It’s just a quick moment to get out of your own head and back into your body. It’s a chance to be fully present in the moment without our minds racing ahead to what we need to do next. The mindful moments are a break in which I guide you to reflect on gratitude, non-attachment, joy, or another concept that helps you return to a state of ease and flow. 

The mindful moments that I’m offering have their roots in secular Buddhism, which is a philosophy of life and not a religion or belief system. The mindful moments that I’m offering are not a religious practice, or even necessarily a spiritual practice. Certainly you could incorporate them into your understanding of those things, but this is really about practicing presence and being intentional about what you are focusing on. The mind is extremely powerful, and visualization is a really impactful way to help you feel more grounded, centered, and balanced.

If you’ve never done this before, thank you for being open and trying this out. See how you feel afterward — does your mind feel clearer? Has your heart rate slowed and nervous system downregulated? Is it easier to concentrate or get things done afterward? Just notice what — if any — impact you feel this first time. 

If you have a meditation or mindfulness practice already, welcome! I would love for this to be something we can do together. I hope you enjoy having a familiar and hopefully calming voice to guide you through something that’s maybe a little different than what you normally do in your practice.

For today’s episode, I thought I would focus on finding the calm amongst chaos, since this is a practice all of us need. I’ll be introducing music and nature sounds periodically throughout this time together to help create a sense of calm and relaxation.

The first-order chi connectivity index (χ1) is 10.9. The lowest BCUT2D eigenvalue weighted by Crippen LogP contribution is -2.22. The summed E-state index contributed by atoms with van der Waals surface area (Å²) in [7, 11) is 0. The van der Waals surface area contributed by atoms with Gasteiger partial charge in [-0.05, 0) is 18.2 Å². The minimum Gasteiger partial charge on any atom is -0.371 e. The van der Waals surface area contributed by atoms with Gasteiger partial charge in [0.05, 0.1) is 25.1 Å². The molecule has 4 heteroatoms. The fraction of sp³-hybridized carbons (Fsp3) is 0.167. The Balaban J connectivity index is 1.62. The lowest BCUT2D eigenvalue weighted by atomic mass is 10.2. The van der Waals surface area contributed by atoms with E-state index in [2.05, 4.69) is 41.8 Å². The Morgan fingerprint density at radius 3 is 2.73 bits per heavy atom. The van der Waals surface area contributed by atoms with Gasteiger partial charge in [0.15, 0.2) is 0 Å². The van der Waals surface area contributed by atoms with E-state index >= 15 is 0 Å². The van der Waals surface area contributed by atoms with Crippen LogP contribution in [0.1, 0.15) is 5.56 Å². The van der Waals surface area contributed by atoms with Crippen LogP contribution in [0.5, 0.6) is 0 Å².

Find a comfortable, quiet place, and listen in to join us! Subscribe to the Truth for Teachers Daily Encouragement Podcast to get new mindful moment episodes on a regular basis.

Click here to read the transcript and participate in the discussion or, join our podcast Facebook group here to connect with other teachers and discuss the Truth for Teachers' podcast episodes.

Oct 1, 2023

The expectation that students be fully engaged in learning tasks from the first minute of the class period until the last is known as “bell-to-bell instruction.”

It’s a widely-accepted practice in education, but does neuroscience actually support it?

Bell-to-bell instruction works from the premise that our class time with students is precious and limited, and therefore needs to be maximized. I think we can all agree on that: wasting students’ time and dragging out transitions isn’t beneficial.

But let’s dig deeper into what it means to “make the most of every moment” with students. What if the best way to maximize our instructional time is by NOT attempting to pack every single moment with more work?

The value of offering breaks and downtime to students is self-evident to most educators, and yet many schools and districts don’t permit it.

So, I’ve curated the brain research showing that breaks are absolutely essential for maximal learning and productivity.

I’ll share 6 big takeaways from the research around how the brain learns, and 6 practical ways to incorporate that research into your classroom. My hope is that this podcast/article can be shared to open up conversations about how our schools can better meet the needs of students.

Click here to read the transcript and participate in the discussion or, join our podcast Facebook group here to connect with other teachers and discuss the Truth for Teachers' podcast episodes.